Once you know the chord progression, you can start to add in other elements such as the rhythm and melody. The rhythm is typically a 4/4 time signature with a strong emphasis on the first and third beat. The melody is often improvised, but there are some common licks that are used in 12 bar blues songs.
The feel of the 12 bar blues
The feel of the 12 bar blues comes from the fact that it is written in a 4/4 or common time signature. This means that there are four beats in a measure and each quarter note gets one beat. The 12 bar blues is also played with a swing feel, which means that the notes are not evenly spaced, but have a certain lilt to them. The notes in between the main beats are usually eighth notes, but they can be quarter notes as well.
The 12 bar blues in rock and roll
The 12 bar blues is a musical form that is commonly used in rock and roll. It is a simple chord progression that uses three chords (the I, IV, and V chords) and is played in a 12 bar format. The 12 bar blues is a very versatile chord progression and can be used in a variety of styles of music.
The 12 bar blues in blues
In the early days of rock and roll, the blues was the foundation of the music. The 12 bar blues is a vital part of that foundation. It’s a simple, elegant progression that has been used by countless artists over the years.
The 12 bar blues is built on the I-IV-V chord progression. In the key of C, that would be C-F-G. The I chord is played for four bars, the IV chord is played for two bars, and the V chord is played for one bar. Then it all repeats. That’s it!
But within that simple framework, there are a lot of possibilities for variation. The most common variation is to play the IV chord for four bars instead of two. This gives the progression a more flowing feel and creates a sense of forward momentum.
Other variations include adding extra chords, changing the order of the chords, or using different rhythms. But at its core, the 12 bar blues is a very simple progression that can be endlessly adapted and explored.
The 12 bar blues in jazz
The 12-bar blues is one of the most popular chord progressions in popular music. The 12-bar blues is a chord progression that use three different chords, each for four bars. The name “12-bar blues” comes from the fact that there are twelve bars or measures in this type of blues music. The 12-bar blues is most commonly associated with rock and roll, but it also appears in other genres of music, including jazz.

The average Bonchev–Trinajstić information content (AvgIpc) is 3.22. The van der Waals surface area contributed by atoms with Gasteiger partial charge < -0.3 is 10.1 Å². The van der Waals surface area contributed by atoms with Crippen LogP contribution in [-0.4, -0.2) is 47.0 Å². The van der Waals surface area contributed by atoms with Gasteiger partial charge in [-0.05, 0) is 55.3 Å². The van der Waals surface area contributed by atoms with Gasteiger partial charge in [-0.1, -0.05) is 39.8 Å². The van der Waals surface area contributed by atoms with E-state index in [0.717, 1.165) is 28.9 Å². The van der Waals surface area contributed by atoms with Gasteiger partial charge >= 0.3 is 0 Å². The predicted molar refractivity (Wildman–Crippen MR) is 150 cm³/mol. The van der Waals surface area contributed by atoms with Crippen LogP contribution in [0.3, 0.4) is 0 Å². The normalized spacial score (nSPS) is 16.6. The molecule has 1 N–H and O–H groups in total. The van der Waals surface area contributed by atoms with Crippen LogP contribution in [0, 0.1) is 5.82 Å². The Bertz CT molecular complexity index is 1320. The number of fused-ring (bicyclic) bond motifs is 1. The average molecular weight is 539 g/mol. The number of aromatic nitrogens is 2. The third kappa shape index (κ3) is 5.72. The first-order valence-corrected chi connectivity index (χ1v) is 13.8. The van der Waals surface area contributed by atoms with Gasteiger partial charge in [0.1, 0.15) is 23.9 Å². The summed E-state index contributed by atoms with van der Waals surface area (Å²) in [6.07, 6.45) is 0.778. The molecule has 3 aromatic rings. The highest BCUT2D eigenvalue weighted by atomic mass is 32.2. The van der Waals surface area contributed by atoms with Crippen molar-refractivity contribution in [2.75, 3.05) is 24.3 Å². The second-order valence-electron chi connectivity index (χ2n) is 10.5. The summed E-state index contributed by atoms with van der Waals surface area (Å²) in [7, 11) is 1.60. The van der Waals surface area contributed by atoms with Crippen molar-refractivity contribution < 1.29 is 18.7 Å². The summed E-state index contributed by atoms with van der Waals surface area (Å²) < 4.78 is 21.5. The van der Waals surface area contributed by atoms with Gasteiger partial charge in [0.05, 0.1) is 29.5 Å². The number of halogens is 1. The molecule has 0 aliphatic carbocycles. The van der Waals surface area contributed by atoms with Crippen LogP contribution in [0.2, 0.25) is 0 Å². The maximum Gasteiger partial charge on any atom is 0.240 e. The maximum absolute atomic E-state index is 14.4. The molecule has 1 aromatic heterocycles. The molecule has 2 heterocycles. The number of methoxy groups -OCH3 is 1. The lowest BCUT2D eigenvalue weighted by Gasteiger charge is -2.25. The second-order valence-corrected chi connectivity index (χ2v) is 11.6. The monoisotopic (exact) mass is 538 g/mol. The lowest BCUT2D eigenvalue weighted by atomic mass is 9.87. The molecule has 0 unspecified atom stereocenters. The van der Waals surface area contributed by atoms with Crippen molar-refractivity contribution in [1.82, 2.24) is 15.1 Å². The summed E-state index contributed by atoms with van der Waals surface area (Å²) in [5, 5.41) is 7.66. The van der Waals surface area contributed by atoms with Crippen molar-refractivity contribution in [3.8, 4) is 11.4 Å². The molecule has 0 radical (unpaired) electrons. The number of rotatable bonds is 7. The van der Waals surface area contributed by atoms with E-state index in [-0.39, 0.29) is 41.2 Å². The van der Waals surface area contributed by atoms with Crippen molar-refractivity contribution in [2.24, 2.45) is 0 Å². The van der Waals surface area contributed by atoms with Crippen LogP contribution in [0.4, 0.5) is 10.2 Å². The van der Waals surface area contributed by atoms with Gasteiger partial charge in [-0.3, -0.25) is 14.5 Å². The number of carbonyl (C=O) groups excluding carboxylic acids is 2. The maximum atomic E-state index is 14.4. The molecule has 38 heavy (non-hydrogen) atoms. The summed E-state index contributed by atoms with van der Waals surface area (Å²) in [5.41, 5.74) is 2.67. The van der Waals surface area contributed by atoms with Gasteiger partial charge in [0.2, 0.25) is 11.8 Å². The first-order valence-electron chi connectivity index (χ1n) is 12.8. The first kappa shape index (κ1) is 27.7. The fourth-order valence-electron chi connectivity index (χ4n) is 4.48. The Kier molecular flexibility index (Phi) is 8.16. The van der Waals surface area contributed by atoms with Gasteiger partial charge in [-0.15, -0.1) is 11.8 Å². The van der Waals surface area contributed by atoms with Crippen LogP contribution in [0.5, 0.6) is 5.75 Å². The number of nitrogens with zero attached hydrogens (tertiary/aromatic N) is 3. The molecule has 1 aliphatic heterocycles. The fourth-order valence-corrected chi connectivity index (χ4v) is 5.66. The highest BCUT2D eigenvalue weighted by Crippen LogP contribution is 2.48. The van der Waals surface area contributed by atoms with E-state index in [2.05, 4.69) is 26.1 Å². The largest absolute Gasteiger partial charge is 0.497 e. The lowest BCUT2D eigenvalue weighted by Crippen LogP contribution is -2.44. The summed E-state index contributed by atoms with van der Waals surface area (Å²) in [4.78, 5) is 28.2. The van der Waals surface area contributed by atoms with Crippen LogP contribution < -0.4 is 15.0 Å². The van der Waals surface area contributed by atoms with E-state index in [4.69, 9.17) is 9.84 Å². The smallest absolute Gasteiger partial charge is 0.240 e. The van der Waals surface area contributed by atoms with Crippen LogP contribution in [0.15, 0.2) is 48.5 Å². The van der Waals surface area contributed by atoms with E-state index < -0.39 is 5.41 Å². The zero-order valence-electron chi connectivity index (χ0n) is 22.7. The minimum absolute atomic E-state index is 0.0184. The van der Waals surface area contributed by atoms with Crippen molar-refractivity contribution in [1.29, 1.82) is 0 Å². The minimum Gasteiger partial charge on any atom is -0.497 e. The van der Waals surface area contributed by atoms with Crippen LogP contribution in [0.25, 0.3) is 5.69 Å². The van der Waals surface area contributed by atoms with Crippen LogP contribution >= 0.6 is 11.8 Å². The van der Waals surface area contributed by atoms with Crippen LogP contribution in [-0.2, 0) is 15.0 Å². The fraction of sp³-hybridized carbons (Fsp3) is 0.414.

The 12-bar blues is often played in a major key, but it can also be played in a minor key. The most common minor key version is the blues scale, which uses the flatted third, fifth, and seventh notes of the major scale. For example, if you are playing a 12-bar blues in the key of C, you would use the C minor pentatonic scale: C, E♭, F, G♭, B♭.
The 12 bar blues in popular music
The 12 bar blues is one of the most common chord progressions in popular music. It’s commonly used in rock, blues, jazz, and country music. The chord progression is incredibly versatile, and can be used in a variety of ways.
The basic structure of the 12 bar blues is three four-bar phrases. The first two phrases have the same chords, and the third phrase has different chords. The chord progression usually goes like this:
I I I I
IV IV I I
V V IV IV
I I I I
The 12 bar blues can be adapted to any key, and the chords can be altered to create different sounds. The simplest way to change the feel of the 12 bar blues is to use different chord voicings. For example, you could use seventh chords or ninth chords instead of just triads. You could also add substitutions, or use different inversions of the chords.
There are endless possibilities when it comes to creating interesting variations on the 12 bar blues. Experiment with different chord progressions and voicings to find what sounds best to you.